WASHINGTON: A U.S. agency involved in settlement talks with Volkswagen AG over its diesel emissions scandal has raised concerns about nearly two dozen mobile phones destroyed or lost by the German carmaker.The Federal Trade Commission said in a court filing dated Thursday there were 23 lost or broken mobile phones the FTC was not able to access, the agency said in the filing with the U.S. District Court in San Francisco.
The filing said the 23 lost or broken phones were "a bright red flag, especially when they include phones that belonged to important individuals." It did not identify who the "important individuals" were who used the phones.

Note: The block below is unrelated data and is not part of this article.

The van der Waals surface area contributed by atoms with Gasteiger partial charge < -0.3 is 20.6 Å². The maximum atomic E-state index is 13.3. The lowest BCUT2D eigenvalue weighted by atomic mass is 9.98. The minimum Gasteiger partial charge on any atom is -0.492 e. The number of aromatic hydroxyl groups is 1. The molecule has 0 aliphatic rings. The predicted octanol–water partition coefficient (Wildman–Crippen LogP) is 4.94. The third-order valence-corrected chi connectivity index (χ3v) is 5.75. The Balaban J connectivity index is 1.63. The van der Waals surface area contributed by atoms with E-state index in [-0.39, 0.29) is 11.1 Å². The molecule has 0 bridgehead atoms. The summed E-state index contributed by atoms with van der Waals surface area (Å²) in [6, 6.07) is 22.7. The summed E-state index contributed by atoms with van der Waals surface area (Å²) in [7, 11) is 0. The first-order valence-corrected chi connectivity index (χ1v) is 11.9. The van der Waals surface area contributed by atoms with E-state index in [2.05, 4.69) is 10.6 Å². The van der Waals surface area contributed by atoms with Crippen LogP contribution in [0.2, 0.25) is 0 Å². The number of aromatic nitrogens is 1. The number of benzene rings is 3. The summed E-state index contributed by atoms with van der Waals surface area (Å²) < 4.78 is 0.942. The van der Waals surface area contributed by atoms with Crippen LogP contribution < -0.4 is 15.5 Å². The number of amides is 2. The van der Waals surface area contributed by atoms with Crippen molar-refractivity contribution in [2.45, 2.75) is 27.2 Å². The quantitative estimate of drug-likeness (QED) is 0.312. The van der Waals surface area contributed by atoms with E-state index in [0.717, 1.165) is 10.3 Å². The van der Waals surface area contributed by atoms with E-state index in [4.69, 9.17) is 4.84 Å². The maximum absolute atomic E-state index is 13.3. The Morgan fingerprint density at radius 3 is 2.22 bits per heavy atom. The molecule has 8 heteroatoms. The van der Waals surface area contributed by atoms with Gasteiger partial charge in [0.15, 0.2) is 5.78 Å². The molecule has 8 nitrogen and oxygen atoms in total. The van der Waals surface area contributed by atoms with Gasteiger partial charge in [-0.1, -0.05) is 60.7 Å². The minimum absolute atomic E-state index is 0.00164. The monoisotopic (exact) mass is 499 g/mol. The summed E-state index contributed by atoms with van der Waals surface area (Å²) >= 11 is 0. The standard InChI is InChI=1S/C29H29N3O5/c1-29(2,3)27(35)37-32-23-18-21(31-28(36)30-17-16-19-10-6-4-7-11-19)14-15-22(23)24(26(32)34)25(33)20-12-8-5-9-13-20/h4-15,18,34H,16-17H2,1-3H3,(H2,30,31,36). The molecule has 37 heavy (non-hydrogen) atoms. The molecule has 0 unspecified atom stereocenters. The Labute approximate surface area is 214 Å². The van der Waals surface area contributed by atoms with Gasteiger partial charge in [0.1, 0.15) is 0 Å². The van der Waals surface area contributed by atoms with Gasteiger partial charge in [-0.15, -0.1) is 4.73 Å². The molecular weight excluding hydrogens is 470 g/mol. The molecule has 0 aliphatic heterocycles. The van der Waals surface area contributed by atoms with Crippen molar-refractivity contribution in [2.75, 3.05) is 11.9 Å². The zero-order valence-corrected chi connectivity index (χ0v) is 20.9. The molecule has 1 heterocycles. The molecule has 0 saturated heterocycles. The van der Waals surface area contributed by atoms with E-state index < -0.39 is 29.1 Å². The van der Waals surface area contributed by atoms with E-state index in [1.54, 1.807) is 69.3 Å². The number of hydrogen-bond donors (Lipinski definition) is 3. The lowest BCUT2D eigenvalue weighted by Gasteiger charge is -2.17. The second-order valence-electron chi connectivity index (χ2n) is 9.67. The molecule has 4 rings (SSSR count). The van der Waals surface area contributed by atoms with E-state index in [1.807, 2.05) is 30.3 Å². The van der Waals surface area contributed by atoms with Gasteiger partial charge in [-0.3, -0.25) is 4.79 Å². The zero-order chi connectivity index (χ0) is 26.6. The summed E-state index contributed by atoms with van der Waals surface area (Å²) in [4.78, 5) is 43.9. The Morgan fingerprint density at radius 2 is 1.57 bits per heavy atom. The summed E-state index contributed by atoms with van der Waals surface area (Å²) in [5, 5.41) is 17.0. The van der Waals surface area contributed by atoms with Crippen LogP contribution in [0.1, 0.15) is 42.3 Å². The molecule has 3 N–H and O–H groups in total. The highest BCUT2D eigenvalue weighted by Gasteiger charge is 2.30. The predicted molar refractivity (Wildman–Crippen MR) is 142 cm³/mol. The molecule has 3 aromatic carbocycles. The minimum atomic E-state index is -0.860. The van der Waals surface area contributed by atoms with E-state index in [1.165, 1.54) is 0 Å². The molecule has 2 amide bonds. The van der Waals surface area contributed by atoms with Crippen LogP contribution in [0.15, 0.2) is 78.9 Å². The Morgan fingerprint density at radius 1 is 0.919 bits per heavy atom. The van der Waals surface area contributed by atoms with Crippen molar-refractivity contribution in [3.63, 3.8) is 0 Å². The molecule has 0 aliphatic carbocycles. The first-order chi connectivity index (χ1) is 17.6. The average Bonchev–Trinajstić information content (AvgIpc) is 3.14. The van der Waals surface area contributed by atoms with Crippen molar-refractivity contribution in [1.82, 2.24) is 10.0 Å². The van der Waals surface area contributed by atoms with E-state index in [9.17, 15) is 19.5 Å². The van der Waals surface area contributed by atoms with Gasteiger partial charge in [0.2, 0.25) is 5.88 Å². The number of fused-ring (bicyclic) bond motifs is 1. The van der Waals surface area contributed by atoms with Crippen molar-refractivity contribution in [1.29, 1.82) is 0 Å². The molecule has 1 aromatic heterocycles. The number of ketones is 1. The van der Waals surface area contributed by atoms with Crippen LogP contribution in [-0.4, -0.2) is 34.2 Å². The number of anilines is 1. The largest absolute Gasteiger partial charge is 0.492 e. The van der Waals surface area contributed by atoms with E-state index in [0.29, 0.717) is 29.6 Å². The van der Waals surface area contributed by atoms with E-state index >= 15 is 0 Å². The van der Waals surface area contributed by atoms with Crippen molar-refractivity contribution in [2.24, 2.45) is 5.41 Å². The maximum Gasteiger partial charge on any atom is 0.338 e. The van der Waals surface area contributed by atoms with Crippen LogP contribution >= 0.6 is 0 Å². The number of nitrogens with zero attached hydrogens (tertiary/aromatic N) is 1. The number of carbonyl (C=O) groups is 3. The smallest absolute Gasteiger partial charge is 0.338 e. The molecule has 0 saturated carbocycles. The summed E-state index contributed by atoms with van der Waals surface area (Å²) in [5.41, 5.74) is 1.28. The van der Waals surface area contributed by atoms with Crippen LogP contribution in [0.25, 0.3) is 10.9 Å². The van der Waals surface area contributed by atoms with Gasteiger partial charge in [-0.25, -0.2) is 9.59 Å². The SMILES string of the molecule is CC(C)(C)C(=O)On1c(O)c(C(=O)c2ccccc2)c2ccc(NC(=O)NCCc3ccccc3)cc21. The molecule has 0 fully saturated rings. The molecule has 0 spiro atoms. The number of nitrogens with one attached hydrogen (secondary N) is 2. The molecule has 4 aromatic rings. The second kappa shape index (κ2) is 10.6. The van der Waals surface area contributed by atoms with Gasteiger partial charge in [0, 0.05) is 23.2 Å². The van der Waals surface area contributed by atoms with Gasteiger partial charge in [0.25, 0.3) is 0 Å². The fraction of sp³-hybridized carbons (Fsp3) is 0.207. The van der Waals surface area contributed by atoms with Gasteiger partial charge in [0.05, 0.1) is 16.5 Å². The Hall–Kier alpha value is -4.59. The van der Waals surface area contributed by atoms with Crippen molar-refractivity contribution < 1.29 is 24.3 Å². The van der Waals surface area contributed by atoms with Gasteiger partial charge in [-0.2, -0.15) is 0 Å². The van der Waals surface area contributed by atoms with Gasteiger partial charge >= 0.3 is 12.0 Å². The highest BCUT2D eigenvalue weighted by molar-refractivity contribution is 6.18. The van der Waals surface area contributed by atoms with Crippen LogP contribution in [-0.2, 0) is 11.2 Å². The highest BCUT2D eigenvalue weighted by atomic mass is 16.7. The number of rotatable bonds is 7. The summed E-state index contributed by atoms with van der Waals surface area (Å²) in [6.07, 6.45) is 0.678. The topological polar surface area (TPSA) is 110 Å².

Volkswagen Group of America said in a court filing that "despite the FTC’s provocative assertion to the contrary, (the company) is not aware of any evidence that any of those mobile devices was intentionally wiped or lost." In November, the FTC said in court documents that it has been investigating since March whether Volkswagen Group of America destroyed documents related to its "Dieselgate" scandal. The filing by the FTC also said a witness sent by VW was unprepared to testify about the lost or damaged telephones. It did not identify the witness but said the person was also unwilling to discuss the company's termination of an employee, Daniel Donovan, who the FTC said had told VW that data may have been improperly deleted. Volkswagen said it is cooperating with the FTC's investigation and that its witness had answered thousands of questions and was properly prepared, calling the FTC's claim "a diversionary smokescreen."